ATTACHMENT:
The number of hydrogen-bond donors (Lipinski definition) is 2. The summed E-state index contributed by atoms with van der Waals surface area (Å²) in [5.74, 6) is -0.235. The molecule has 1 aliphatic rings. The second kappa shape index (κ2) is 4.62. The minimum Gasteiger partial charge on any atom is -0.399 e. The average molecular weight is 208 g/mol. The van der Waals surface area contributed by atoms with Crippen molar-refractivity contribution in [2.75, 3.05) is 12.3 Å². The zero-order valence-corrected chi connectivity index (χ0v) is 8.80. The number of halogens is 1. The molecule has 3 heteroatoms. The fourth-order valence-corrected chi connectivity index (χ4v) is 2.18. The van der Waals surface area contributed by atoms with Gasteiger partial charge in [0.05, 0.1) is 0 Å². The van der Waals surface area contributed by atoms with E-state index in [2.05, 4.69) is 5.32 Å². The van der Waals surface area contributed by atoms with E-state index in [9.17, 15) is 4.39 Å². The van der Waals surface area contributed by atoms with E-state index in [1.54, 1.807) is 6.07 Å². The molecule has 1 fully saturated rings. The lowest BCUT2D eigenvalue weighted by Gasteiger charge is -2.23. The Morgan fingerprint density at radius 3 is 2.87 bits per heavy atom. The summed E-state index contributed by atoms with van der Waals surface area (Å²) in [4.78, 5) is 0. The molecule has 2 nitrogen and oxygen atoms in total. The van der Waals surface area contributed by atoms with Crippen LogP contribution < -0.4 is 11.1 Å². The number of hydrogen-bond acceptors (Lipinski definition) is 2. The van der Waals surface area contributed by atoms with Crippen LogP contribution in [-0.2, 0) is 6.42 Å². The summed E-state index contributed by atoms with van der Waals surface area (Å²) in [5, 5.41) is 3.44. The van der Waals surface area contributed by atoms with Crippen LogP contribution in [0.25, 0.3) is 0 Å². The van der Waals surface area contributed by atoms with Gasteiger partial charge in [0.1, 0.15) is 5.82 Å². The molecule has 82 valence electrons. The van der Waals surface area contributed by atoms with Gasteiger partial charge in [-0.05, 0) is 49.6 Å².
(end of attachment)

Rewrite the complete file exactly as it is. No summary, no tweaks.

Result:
The number of hydrogen-bond donors (Lipinski definition) is 2. The summed E-state index contributed by atoms with van der Waals surface area (Å²) in [5.74, 6) is -0.235. The molecule has 1 aliphatic rings. The second kappa shape index (κ2) is 4.62. The minimum Gasteiger partial charge on any atom is -0.399 e. The average molecular weight is 208 g/mol. The van der Waals surface area contributed by atoms with Crippen molar-refractivity contribution in [2.75, 3.05) is 12.3 Å². The zero-order valence-corrected chi connectivity index (χ0v) is 8.80. The number of halogens is 1. The molecule has 3 heteroatoms. The fourth-order valence-corrected chi connectivity index (χ4v) is 2.18. The van der Waals surface area contributed by atoms with Gasteiger partial charge in [0.05, 0.1) is 0 Å². The van der Waals surface area contributed by atoms with E-state index in [2.05, 4.69) is 5.32 Å². The van der Waals surface area contributed by atoms with E-state index in [9.17, 15) is 4.39 Å². The van der Waals surface area contributed by atoms with E-state index in [1.54, 1.807) is 6.07 Å². The molecule has 1 fully saturated rings. The lowest BCUT2D eigenvalue weighted by Gasteiger charge is -2.23. The Morgan fingerprint density at radius 3 is 2.87 bits per heavy atom. The summed E-state index contributed by atoms with van der Waals surface area (Å²) in [4.78, 5) is 0. The molecule has 2 nitrogen and oxygen atoms in total. The van der Waals surface area contributed by atoms with Crippen LogP contribution < -0.4 is 11.1 Å². The number of hydrogen-bond acceptors (Lipinski definition) is 2. The van der Waals surface area contributed by atoms with Crippen LogP contribution in [-0.2, 0) is 6.42 Å². The summed E-state index contributed by atoms with van der Waals surface area (Å²) in [5, 5.41) is 3.44. The van der Waals surface area contributed by atoms with Crippen LogP contribution in [0.25, 0.3) is 0 Å². The van der Waals surface area contributed by atoms with Gasteiger partial charge in [0.1, 0.15) is 5.82 Å². The molecule has 82 valence electrons. The van der Waals surface area contributed by atoms with Gasteiger partial charge in [-0.05, 0) is 49.6 Å².